Protecting water supply from floods - the water companies' view.

In the wake of the serious floods which affected communities in the north of England and Scottish borders this winter, we spoke to water companies and BITC Water Taskforce members Yorkshire Water and Dŵr Cymru Welsh Water about responding to the crisis, the challenges of water management against a background of climate change, and the steps they're taking to mitigate the effects of flooding in the future. 

Gary Collins, Flood Risk and Engagement Manager at Yorkshire Water

Steve Wilson, Director of Wastewater Services

Here's what Gary Collins, Flood Risk and Engagement Manager at Yorkshire Water (top) and Steve Wilson, Director of Wastewater Services, Dŵr Cymru Welsh Water (below) told us.

How did your company respond during and in the immediate aftermath of the floods to help your customers and their communities?

Gary: In the 48 hours following the event Yorkshire Water  provided a comprehensive emergency response by establishing a Company Incident Management Team (CIMT) to help co-ordinate our flood relief efforts throughout the affected areas.  We played a major role in the region’s flood response, with over 500 colleagues involved as well as staff playing key roles in the Strategic Gold Command groups set up for York, North Yorkshire and Calderdale. 

Despite the widespread flooding, all drinking water supplies were maintained and not a single customer lost their water supply as a result of the floods.

To help support customers, we have also suspended all charges for those forced out of their homes due to these floods, as we recognise that many are going through a terrible time right now, and we want to help them get back on their feet as quickly as possible.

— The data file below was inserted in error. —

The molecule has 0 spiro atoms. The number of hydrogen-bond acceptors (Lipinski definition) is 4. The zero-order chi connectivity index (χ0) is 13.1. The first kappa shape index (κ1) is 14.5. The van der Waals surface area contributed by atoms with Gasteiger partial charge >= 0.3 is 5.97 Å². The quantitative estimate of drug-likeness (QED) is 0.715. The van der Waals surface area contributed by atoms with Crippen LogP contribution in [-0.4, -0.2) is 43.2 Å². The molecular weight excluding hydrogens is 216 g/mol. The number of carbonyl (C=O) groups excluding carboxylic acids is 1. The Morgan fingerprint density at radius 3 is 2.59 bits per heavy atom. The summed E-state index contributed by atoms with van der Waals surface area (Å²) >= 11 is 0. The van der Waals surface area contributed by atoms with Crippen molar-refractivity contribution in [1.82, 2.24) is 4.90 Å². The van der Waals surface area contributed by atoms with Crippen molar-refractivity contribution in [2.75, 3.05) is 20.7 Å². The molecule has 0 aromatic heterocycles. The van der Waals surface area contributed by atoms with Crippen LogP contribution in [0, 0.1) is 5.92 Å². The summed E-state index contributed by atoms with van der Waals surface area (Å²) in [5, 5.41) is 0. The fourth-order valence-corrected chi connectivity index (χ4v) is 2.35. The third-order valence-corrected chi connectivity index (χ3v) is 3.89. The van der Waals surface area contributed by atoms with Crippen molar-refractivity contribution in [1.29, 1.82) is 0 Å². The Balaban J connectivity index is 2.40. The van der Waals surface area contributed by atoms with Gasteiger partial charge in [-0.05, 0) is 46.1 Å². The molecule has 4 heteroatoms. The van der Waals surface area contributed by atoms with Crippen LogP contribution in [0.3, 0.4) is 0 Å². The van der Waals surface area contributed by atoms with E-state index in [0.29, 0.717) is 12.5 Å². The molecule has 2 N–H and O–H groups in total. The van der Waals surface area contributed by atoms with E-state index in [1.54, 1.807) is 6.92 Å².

Finally, we have now carried out a number of full and temporary repairs of our assets to minimise the impact on the environment and our customers. We have also set up a Flood Recovery Group to continue to restore our assets to full function.

Steve: We had a very busy time over this Christmas period dealing with the flooding, especially in north Wales around Boxing Day, when many of our team came out and assisted customers dealing with the really horrible consequences of flooding. Customers don’t care whether a flood has come from the river, highway drains or from the sewers, they just want the problem solving. There was great partnership work between colleagues from Natural Resources Wales, the local authorities and ourselves.

We also had a request in from Yorkshire Water to help them out with all the floods in Yorkshire. It was great to see ten of our colleagues volunteer to go up and work on New Year’s Eve and Day and through the following weekend. They supported people in Yorkshire who’d been flooded from their homes, clearing blockages and drains so they could return. We actually had more volunteers that we needed - a fantastic response from our teams who were willing to give up their Christmas to support customers.

With flooding becoming an increasingly common event in the UK, what's your longer term strategy to adapt to this and help mitigate its effects?

Data from the Met Office shows that the amount of heavy rainfall events have increased significantly over the last 50 years due to the warmer atmosphere being able to hold more moisture. As a result, heavy rainfall events are likely to happen five times more often in the future, as global warming continues to change our climate.

- Gary Collins,
Flood Risk and Engagement Manager, Yorkshire Water
Gary: Traditionally, we use a range of operational and investment responses to manage sewer flooding caused by heavy rainfall.  For example, a typical investment response to flooding might be to increase sewer and pumping capacity.